Narrowsburg, NY River Reporter
8-14 January 2009
By Tom Kane firstname.lastname@example.org
RIVER VALLEY - According to some, every consequence of gas drilling can be taken care of except one: the disposal of the flow-back water that comes out of the well after drilling.
Much of the water used in the drilling process called "fracking" - about 40 percent of the total - is pushed back to the surface by the gas released from the shale, according to information provided by several gas drilling companies. And that water is changed from having been in the earth.
"That's the bigger issue. They don't have an analysis of what's in the wastewater they're pulling out," said Dr. Conrad Dan Volz of the University of Pittsburgh's Graduate School of Public Health. "What they're putting into the wells can chemically change and be added to underground, and no one is saying how much arsenic, manganese, cobalt, chromium and lead is in the stuff [when it comes back up]. Depending on the concentration, it could be a hazardous waste."
And as if that weren't enough, the wastewater could become radioactive. The radiation is euphemistically referred to as naturally occurring radioactive material or NORM. Numerous state agencies have their hands in NORM activity in one way or another, and inspectors can make spot checks or investigate complaints, but, in the end, states rely on companies to manage their natural radioactive material waste.
"By default, in oil and gas production, the agency does not have any specific regulations that deal with NORM or any radioactive material," said EPA spokesman Dave Bay. "Our role is limited to consulting with the state at their request."
The risk for NORM in wastewater can vary from virtually none to potentially ruinous to human health and the environment. Within the Barnett Shale sites in Texas, which are similar to the Marcellus Shale, two contamination companies have cleaned 25 sites of about 1,000 barrels of radioactive waste in two years, according to a news report from the November 14, 2007 edition of the Denton Record-Chronicle.
NORM consists of Radium 226 and Radium 228, which are bone seekers that result in lung cancer and bone cancer. "The routes of exposure are inhalation and ingestion," said Wilma Supra, president of the Louisiana Environmental Action Network, who has been called "the genial grandmother top gun in environmental activism" by the New Orleans Times Picayune.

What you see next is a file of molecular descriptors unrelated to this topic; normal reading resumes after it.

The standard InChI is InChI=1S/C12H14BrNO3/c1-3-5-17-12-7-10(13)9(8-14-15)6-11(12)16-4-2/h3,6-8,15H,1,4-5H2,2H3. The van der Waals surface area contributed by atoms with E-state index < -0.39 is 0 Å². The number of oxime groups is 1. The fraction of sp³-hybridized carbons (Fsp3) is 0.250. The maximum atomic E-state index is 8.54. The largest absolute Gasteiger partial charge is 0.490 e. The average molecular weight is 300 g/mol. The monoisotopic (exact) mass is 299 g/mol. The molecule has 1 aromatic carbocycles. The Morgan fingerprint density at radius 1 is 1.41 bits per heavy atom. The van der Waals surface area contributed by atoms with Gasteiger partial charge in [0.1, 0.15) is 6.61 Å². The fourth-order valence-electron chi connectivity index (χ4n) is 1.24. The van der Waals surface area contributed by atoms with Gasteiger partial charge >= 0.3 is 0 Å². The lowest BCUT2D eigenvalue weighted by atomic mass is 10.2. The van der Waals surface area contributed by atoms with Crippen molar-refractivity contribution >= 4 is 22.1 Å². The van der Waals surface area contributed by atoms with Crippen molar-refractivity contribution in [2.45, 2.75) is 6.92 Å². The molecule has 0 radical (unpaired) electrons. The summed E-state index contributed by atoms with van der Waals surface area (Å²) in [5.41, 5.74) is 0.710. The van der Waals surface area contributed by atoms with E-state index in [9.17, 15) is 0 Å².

"When the material experiences a change in pressure and temperature, the NORM precipitates out and forms radioactive scale. Frequently, the production piping containing NORM scale is used to build playground equipment and contaminates the area where children play."
Also, radon, which is present in much of Pennsylvania's landmass, is the second leading cause of lung cancer, according to the American Cancer Society. The colorless, odorless radioactive gas can become concentrated in homes and buildings, especially when they are built over NORM-contaminated soils.
"Yes, we're concerned [about gas drilling]," said Mark Hartle, chief of aquatic resources for the Pennsylvania Fish and Boat Commission. "And we're more concerned with the recovered fluids from the wells than with the water they use to do the fracking initially. The problem is we're not sure what they're ending up with, so we don't know the constituents of the discharges."
Not just any water treatment plant is able to accept such discharges. Only industrial water treatment facilities with the unique capacity to handle this kind of waste can be used.
"Some of the waste water is trucked to one of six industrial water treatment plant in the state," said Dave McGuigan, associate director of EPA's regional office of permits and enforcement. One of the companies that operates such plants, Pennsylvania Brine Treatment, Inc., wants to build six more.
DEP has said that it is actively studying the wastewater from the state's fast-growing natural gas exploration activity to determine whether it is hazardous to human health, said DEP spokesman Tom Rathbun. The chemical analysis should be finished by the end of January. Regardless of what is found, Rathbun said, the gas industry must come up with ways to treat the massive amounts of wastewater coming out of wells being drilled now.